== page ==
Red Meat Study Sparks Public Debate


Media outlets around the world are covering the release of a Harvard School of Public Health study stating that red meat consumption leads to an increased risk in mortality, stirring debate among the public and experts.

“It was beyond our expectation with so many debates being incurred, but we think it’s a good thing,” said An Pan, lead author of the study and research associate at HSPH. “We want more people to realize the potential health risks of eating too much meat.”

The data showed that one daily serving of unprocessed or processed red meat led to a 13 or 20 percent increase in mortality risk, respectively.

“We saw in this paper that [eating red meat] has implications, although the association is modest,” Pan said. “A 13 percent increase is not that high.”


The overall message was for people to try to reduce red meat consumption to two to three servings per week and to replace red meat with healthier choices, according to Pan.

Mortality risks of red meat consumption have been explored repeatedly, though not on the same scale as the 2012 study.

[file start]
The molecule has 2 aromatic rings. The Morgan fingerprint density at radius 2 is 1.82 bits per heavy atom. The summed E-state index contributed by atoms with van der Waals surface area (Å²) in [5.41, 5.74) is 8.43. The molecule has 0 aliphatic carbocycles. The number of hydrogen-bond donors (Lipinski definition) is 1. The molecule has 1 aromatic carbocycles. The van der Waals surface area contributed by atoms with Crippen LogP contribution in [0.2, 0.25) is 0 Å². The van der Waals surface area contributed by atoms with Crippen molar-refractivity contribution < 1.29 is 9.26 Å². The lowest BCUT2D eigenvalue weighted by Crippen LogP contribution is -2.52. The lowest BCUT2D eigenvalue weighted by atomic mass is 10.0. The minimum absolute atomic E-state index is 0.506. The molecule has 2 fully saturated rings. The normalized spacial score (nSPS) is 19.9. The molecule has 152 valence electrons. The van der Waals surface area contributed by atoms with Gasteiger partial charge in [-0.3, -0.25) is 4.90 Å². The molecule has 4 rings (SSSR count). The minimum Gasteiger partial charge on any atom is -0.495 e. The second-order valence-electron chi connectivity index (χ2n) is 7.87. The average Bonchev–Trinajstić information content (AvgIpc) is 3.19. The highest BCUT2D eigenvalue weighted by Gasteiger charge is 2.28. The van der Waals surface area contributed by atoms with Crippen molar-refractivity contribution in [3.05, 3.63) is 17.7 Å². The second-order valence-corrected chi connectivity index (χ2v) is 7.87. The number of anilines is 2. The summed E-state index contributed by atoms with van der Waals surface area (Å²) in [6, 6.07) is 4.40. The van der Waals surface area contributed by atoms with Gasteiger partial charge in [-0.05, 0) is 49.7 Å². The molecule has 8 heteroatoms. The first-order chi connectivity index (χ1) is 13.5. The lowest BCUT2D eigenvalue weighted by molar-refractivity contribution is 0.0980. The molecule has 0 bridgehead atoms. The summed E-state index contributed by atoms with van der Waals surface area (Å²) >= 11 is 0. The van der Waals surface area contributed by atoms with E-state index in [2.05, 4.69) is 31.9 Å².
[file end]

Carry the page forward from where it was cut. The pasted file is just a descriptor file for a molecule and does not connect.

In 2009, for instance, researchers studied half a million people for three years and concluded that high intakes of processed and red meat may increase mortality risk.

Compared to previous research, the 2012 study surveyed a smaller cohort group for a longer period of time, nearly 25 years, and also distinguished between processed and unprocessed meats.

While earlier research focused on meat consumption’s effect on specific maladies, Pan’s study examined the broader impact on mortality.

The study took advantage of data from two long-term and well-known studies.

The Nurses’ Health Study, which began in 1976 to study breast cancer, was expanded to include a diverse population and to look at other health risks. It is widely regarded as one of the most prominent studies in diet and health, according to T. Colin Campbell, an emeritus professor at Cornell who studies nutrition.

“We realize this would be a good population to learn the long term effect on diet and health,” said Walter Willett, chair of the department of nutrition at HSPH who has overseen the study since its expansion in 1986.

The Health Professionals Follow-Up Study follows men ages 40 to 75.

The researchers designed standardized questions about health and have been updating their results every four years.